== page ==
While Luxembourg is officially living on tick since Monday, the authorities have already set out ways to make it a more environmentally friendly country.

As one of Europe's most polluting countries, it is evident that Luxembourg needs reform. Monday 15 February marked its "overshoot day" - the day when a country's demand for ecological resources and services in a given year exceeds what Earth can regenerate in that year.

It is an overshoot day which occurs very early on in the year. After Qatar, Luxembourg is the world's second most environmentally unfriendly country. Far ahead of the world average, estimated on 22 August, and still significantly ahead of its neighbouring countries (March in Belgium, May for France and Germany).

According to the Global Footprint Network's calculations, if the whole planet had Luxembourg's consumption habits, it would take eight planets like Earth to sustain everyone's lifestyle.

RTL

© Global Footprint Network

However, this highly publicised indicator does not tell the whole story about the environmental situation in the Grand Duchy, at least according to Luxembourg's Higher Council for Sustainable Development. In fact, the indicator does not take into account the effect of cross-border workers on the economy, nor the importance of the cross-border nature of consumption, particularly the so-called "petrol tourism".

According to the Council, if the effect of border residents and petrol tourism is acknowledged and taken out of the calculation, six planets, not eight, would be needed. Of course, that is still more than double that of the Grand Duchy's neighbours, far too much to describe Luxembourg's habits as "sustainable". In fact, the Council specified that the country's ecological footprint impressively demonstrates Luxembourg's over-consumption of available resources.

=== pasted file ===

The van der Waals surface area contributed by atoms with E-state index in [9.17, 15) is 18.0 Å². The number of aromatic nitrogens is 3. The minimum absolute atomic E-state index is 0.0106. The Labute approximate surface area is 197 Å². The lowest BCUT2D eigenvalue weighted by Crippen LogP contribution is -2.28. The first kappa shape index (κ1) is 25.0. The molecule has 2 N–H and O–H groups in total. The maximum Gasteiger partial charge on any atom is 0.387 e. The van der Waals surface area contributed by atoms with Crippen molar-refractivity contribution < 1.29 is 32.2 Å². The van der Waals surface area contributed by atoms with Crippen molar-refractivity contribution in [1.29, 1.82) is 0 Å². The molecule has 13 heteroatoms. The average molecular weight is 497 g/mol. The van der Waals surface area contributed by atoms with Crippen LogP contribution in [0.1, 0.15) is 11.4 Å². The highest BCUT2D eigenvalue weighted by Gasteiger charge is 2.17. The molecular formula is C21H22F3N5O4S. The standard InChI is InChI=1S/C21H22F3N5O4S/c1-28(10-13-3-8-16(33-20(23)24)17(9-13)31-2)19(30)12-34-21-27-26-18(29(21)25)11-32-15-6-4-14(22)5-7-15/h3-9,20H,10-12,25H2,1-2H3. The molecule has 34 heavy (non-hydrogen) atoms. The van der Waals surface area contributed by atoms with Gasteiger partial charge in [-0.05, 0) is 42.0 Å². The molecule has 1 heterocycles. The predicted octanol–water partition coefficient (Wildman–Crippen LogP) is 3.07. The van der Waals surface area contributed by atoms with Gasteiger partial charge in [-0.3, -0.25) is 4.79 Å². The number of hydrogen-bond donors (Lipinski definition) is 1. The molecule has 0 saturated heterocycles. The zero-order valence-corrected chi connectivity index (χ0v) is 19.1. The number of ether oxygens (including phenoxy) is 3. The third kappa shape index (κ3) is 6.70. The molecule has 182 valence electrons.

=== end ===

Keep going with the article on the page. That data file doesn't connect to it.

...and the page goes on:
The solution has already been laid out

According to the Council, solutions exist and are fortunately possible. For example, it proposes its "seven pillars of the circular economy" to "preserve resources and encourage local and solidarity-based solutions". A "complete break" with the current system that would reduce the overall pressure and even regenerate the ecosystems, ultimately bringing Luxembourg's overshoot day to 31 December and beyond.

The seven pillars proposed by the Council are:

  1. Materials in the economy are cycled at continuous high value
  2. Adopt a more global and collaborative model
  3. Reduce waste by creating objects that can be recycled or replaced only when it is possible to do so
  4. Health and well-being of humans and other species is structurally supported
  5. Biodiversity is structurally supported and enhanced
  6. The economy adapts to all sectors from a technical, technological, environmental, and socio-cultural point of view
  7. Encourage local and solidarity-based solutions
On paper, these are principles to which the government subscribes since it included them in its coalition agreement, where it says that "(...) the transition from the current linear economy to a circular, efficient and renewable economy that respects the limits of ecosystems will be promoted. Public policies will encourage the growth of value added while reducing negative externalities, using, in fact, the principles of circular economy, digitalisation and technological progress. (...)“

Although the country has taken several steps in the right direction (building passive houses, increase in renewable energy, bonus for the purchase of a less polluting vehicle, fuel tax…), there is still a lot of room for improvement. In particular when it comes to the country's consumption of green energy (which should progressively replace fossil fuels) but also regarding meat consumption or reducing the many, many trips that its residents like to take throughout the year. Whether the country manages to push back its overshoot day will no doubt be a good indicator of its efforts.